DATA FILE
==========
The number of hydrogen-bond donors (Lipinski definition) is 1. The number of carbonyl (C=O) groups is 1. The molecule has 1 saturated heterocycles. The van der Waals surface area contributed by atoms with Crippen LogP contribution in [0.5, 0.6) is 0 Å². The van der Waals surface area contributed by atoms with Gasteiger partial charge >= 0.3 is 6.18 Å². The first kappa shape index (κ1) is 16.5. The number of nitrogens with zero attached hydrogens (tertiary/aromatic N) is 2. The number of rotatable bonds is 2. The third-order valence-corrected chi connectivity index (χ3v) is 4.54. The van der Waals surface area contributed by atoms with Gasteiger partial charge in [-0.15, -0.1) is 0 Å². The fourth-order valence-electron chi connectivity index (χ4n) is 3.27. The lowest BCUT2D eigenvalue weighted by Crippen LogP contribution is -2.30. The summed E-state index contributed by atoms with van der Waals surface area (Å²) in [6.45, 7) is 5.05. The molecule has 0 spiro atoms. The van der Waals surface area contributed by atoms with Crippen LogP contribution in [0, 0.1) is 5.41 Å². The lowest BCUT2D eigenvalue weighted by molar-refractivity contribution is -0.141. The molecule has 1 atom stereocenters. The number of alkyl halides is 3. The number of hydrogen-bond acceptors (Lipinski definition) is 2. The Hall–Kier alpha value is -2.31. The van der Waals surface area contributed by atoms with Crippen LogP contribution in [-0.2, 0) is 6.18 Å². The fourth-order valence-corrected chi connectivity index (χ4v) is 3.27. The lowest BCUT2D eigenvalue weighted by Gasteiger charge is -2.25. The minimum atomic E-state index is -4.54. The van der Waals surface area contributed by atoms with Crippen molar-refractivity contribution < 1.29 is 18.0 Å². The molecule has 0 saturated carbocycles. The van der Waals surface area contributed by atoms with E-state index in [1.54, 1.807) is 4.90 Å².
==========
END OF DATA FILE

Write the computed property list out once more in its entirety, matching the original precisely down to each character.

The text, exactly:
The number of hydrogen-bond donors (Lipinski definition) is 1. The number of carbonyl (C=O) groups is 1. The molecule has 1 saturated heterocycles. The van der Waals surface area contributed by atoms with Crippen LogP contribution in [0.5, 0.6) is 0 Å². The van der Waals surface area contributed by atoms with Gasteiger partial charge >= 0.3 is 6.18 Å². The first kappa shape index (κ1) is 16.5. The number of nitrogens with zero attached hydrogens (tertiary/aromatic N) is 2. The number of rotatable bonds is 2. The third-order valence-corrected chi connectivity index (χ3v) is 4.54. The van der Waals surface area contributed by atoms with Gasteiger partial charge in [-0.15, -0.1) is 0 Å². The fourth-order valence-electron chi connectivity index (χ4n) is 3.27. The lowest BCUT2D eigenvalue weighted by Crippen LogP contribution is -2.30. The summed E-state index contributed by atoms with van der Waals surface area (Å²) in [6.45, 7) is 5.05. The molecule has 0 spiro atoms. The van der Waals surface area contributed by atoms with Crippen LogP contribution in [0, 0.1) is 5.41 Å². The lowest BCUT2D eigenvalue weighted by molar-refractivity contribution is -0.141. The molecule has 1 atom stereocenters. The number of alkyl halides is 3. The number of hydrogen-bond acceptors (Lipinski definition) is 2. The Hall–Kier alpha value is -2.31. The van der Waals surface area contributed by atoms with Crippen LogP contribution in [-0.2, 0) is 6.18 Å². The fourth-order valence-corrected chi connectivity index (χ4v) is 3.27. The lowest BCUT2D eigenvalue weighted by Gasteiger charge is -2.25. The minimum atomic E-state index is -4.54. The van der Waals surface area contributed by atoms with Crippen molar-refractivity contribution < 1.29 is 18.0 Å². The molecule has 0 saturated carbocycles. The van der Waals surface area contributed by atoms with E-state index in [1.54, 1.807) is 4.90 Å².